You Want Authentic Italian

July 12, 2009 by

You're having some friends over dinner who love to travel.

Since Italy is on the list for next year, you're thinking you want to cook authentic Italian fare.

Maybe even do a multi-course meal.

So that you all can sit back, relax, and really enjoy an evening of good food.

When you think of Italian restaurants, this item is always on the menu.

But in reading my cooking magazines this weekend, I found out that the way it's typically prepared in restaurants, is not actually how it's done in Italy.

I'm talking about Eggplant Parmigiana.  Now truth be told, neither my husband nor I normally care for the dish.  But I thought it sounded different enough to give it a shot.

It took a while to make, since there is some significant preparation to make the eggplant and sauce.  But we were delighted to find that the final dish was full of flavor, fresh tasting, and not anything like the greasy, breaded, mushy eggplant we had both tried in the past.

This recipe is light and fresh enough to serve as a first course, but also flavorful and satisfying enough to serve as a main course.  So you can place it in your menu wherever there is an opening.

So the next time your traveling buddies are coming over to dinner, go ahead and pick up a bottle of chianti.  You have the perfect recipe for authentic Italian fare.

Until our next meal,

Rebecca

Eggplant Parmigiana

Ingredients:

Authentic Eggplant Parmigiana

Authentic Eggplant Parmigiana

For the eggplant:

  • 2 1/2 Lb. Eggplant (About 4 small or 2 large)
  • 1 to 2 Cups Olive Oil

For the sauce:

  • 3 Tbs Extra-Virgin Olive Oil
  • 4 Large Cloves Garlic, Peeled and Cut in Half
  • 2 28-oz Cans Diced Tomatoes, Drained (Or if you want to make it 100% fresh, 3 1/2 lb. plum tomatoes, peeled, seeded, and coarsely chopped.)
  • 12-15 Large Fresh Basil Leaves, Torn in Half

For assembling:

  • 6 Oz. Fresh Mozzarella, Torn Into 1/2-Inch Pieces
  • 1 1/4 Cups Packed Freshly Grated Parmigiano-Reggiano (3 1/4 oz.)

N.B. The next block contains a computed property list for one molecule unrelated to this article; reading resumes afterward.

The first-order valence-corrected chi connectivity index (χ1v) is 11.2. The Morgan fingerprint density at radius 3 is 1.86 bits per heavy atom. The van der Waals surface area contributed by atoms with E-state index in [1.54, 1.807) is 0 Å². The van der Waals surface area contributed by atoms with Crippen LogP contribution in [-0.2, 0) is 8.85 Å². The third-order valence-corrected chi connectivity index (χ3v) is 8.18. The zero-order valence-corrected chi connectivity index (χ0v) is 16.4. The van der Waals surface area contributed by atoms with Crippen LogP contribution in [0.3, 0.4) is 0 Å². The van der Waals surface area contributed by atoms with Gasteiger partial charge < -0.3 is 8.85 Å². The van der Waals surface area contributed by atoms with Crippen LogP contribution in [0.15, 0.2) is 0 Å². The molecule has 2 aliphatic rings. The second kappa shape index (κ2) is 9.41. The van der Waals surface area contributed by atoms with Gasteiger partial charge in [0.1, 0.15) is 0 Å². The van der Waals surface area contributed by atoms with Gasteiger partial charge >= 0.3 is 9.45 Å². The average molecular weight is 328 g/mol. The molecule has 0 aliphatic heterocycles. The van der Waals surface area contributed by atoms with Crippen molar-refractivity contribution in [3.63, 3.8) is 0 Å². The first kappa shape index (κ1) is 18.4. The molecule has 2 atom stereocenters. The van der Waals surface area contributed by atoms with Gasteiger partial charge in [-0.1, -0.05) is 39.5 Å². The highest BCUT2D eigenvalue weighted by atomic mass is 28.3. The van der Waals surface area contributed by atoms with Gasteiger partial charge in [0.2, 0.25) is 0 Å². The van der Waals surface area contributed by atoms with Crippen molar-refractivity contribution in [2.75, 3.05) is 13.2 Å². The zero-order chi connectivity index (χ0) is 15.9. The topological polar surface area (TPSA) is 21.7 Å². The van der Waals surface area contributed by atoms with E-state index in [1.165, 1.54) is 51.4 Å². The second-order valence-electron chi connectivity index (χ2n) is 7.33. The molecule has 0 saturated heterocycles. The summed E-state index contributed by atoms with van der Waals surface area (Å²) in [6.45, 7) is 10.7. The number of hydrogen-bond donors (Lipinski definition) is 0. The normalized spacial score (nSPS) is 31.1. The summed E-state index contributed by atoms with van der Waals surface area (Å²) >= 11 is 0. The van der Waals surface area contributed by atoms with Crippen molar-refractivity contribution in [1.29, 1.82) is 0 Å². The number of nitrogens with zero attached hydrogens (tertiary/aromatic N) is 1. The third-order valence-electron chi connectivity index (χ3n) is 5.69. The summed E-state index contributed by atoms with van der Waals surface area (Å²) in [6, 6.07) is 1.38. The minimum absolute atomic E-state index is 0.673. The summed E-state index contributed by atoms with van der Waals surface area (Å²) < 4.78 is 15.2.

Directions:

  1. Peel the eggplant and cut each crosswise into 1/4-inch-thick slices.
  2. Cover the bottom and sides of a large colander with a few eggplant slices and sprinkle generously with salt.  
  3. Top with more layers of eggplant and salt until you run out of slices.  
  4. Let the colander sit in the sink or over a large bowl for at least 30 minutes, and up to 2 hours. The salt will draw out water and reduce the eggplant's ability to absorb oil.
  5. Meanwhile, make the sauce by heating 3 tablespoons oil in a large skillet or dutch oven over medium heat. 
  6. Add the garlic and cook until fragrant and barely golden, 1 to 2 minutes.
  7. Add the tomatoes, and raise the heat to medium high.  Cook stirring occasionally, until the tomatoes begin to break down in a sauce, about 20 to 25 minutes.
  8. (If the sauce begins to dry up before the tomatoes break down, add warm water, 1 tablespoon at a time.)
  9. Lower the heat to medium and continue cooking, stirring occasionally, until you have a thick, chunky sauce, 5 to 10 minutes more.  (Too much liquid in the sauce will make the finished dish watery.) 
  10. Turn off the heat, remove the garlic, and stir in the basil leaves.  
  11. Dry the eggplant by lining a large plate with a paper towel and setting a few slices on it.  Top with another paper towel and layer on a few more slices.  Repeat until all eggplant slices are gone, and cover the top with one more paper towel.
  12. Heat 1/4 cup olive oil on a griddle or large saute pan over medium-high heat.  Working in single layer batches, cook the eggplant pieces until golden brown on each side, about 2 minutes on one side, and 1 minute on the other.
  13. Transfer to a plate lined with paper towels and repeat until all the slices are fried.
  14. Position a rack in the middle of the oven, and preheat to 450 degrees F.
  15. Lightly grease a square baking pan with cooking spray. Layer about one-third of the eggplant slices on the bottom, overlapping them slightly. 
  16. Spread about one-third of the tomato sauce in a very thin layer over the eggplant.
  17. Evenly layer one half of the mozzarella and 1/3 cup of the Parmigiano over the tomato sauce.
  18. Make another layer with one-third of the eggplant, one-third of the tomato sauce, the remaining mozzarella, and 1/3 cup Parmigiano.  
  19. Make one last layer with the remaining eggplant, tomato sauce, and Parmigiano.  
  20. Bake until the cheese has melted evenly and the top is bubbly, with browned edges, 20 to 25 minutes.  
  21. Let rest for at least 15 minutes before serving.

 

This recipe appeared in Fine Cooking, Aug/Sept 2009

1 Comment

  1. Jeremy

    Normally I wouldn't touch anything with egg plant in it. Not so much because I don't like the taste, (I still don't even know what egg plant tastes like.) but because it usually seems like a slimy mess. This recipe is good because the egg plant stays firm (for the most part) and the marinara and parmigiana dominiate the taste of the dish. The only downside with this dish is that it can be pretty salty if you sprinkle too much salt on the eggplant. So don't overdo it!

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